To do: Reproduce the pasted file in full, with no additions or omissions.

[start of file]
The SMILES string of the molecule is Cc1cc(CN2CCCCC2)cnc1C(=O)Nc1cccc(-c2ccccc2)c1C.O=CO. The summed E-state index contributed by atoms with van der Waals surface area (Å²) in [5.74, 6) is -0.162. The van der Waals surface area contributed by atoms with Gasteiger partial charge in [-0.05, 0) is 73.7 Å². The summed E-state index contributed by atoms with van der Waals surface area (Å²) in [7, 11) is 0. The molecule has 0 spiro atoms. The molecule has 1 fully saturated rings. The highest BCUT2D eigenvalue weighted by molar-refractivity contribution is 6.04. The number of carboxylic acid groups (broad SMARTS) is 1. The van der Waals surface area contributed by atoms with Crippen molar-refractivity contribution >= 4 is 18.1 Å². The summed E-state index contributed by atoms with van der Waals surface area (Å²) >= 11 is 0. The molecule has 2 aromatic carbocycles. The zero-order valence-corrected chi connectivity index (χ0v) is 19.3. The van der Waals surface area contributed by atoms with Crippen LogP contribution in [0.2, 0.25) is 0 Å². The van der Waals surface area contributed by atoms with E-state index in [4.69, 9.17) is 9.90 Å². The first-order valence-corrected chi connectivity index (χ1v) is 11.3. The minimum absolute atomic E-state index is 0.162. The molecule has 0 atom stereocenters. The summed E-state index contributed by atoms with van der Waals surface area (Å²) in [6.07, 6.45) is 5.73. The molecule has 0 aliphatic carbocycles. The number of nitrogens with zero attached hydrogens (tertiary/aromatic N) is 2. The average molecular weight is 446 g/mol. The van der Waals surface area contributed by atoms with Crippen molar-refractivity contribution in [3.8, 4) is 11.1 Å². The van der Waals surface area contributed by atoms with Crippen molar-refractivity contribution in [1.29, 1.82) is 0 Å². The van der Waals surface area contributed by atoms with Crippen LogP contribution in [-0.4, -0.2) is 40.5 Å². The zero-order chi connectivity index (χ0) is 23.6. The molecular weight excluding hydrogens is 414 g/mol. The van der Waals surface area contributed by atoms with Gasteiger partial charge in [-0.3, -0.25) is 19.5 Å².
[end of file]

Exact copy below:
The SMILES string of the molecule is Cc1cc(CN2CCCCC2)cnc1C(=O)Nc1cccc(-c2ccccc2)c1C.O=CO. The summed E-state index contributed by atoms with van der Waals surface area (Å²) in [5.74, 6) is -0.162. The van der Waals surface area contributed by atoms with Gasteiger partial charge in [-0.05, 0) is 73.7 Å². The summed E-state index contributed by atoms with van der Waals surface area (Å²) in [7, 11) is 0. The molecule has 0 spiro atoms. The molecule has 1 fully saturated rings. The highest BCUT2D eigenvalue weighted by molar-refractivity contribution is 6.04. The number of carboxylic acid groups (broad SMARTS) is 1. The van der Waals surface area contributed by atoms with Crippen molar-refractivity contribution >= 4 is 18.1 Å². The summed E-state index contributed by atoms with van der Waals surface area (Å²) >= 11 is 0. The molecule has 2 aromatic carbocycles. The zero-order valence-corrected chi connectivity index (χ0v) is 19.3. The van der Waals surface area contributed by atoms with Crippen LogP contribution in [0.2, 0.25) is 0 Å². The van der Waals surface area contributed by atoms with E-state index in [4.69, 9.17) is 9.90 Å². The first-order valence-corrected chi connectivity index (χ1v) is 11.3. The minimum absolute atomic E-state index is 0.162. The molecule has 0 atom stereocenters. The summed E-state index contributed by atoms with van der Waals surface area (Å²) in [6.07, 6.45) is 5.73. The molecule has 0 aliphatic carbocycles. The number of nitrogens with zero attached hydrogens (tertiary/aromatic N) is 2. The average molecular weight is 446 g/mol. The van der Waals surface area contributed by atoms with Crippen molar-refractivity contribution in [3.8, 4) is 11.1 Å². The van der Waals surface area contributed by atoms with Crippen molar-refractivity contribution in [1.29, 1.82) is 0 Å². The van der Waals surface area contributed by atoms with Crippen LogP contribution in [-0.4, -0.2) is 40.5 Å². The zero-order chi connectivity index (χ0) is 23.6. The molecular weight excluding hydrogens is 414 g/mol. The van der Waals surface area contributed by atoms with Gasteiger partial charge in [-0.3, -0.25) is 19.5 Å².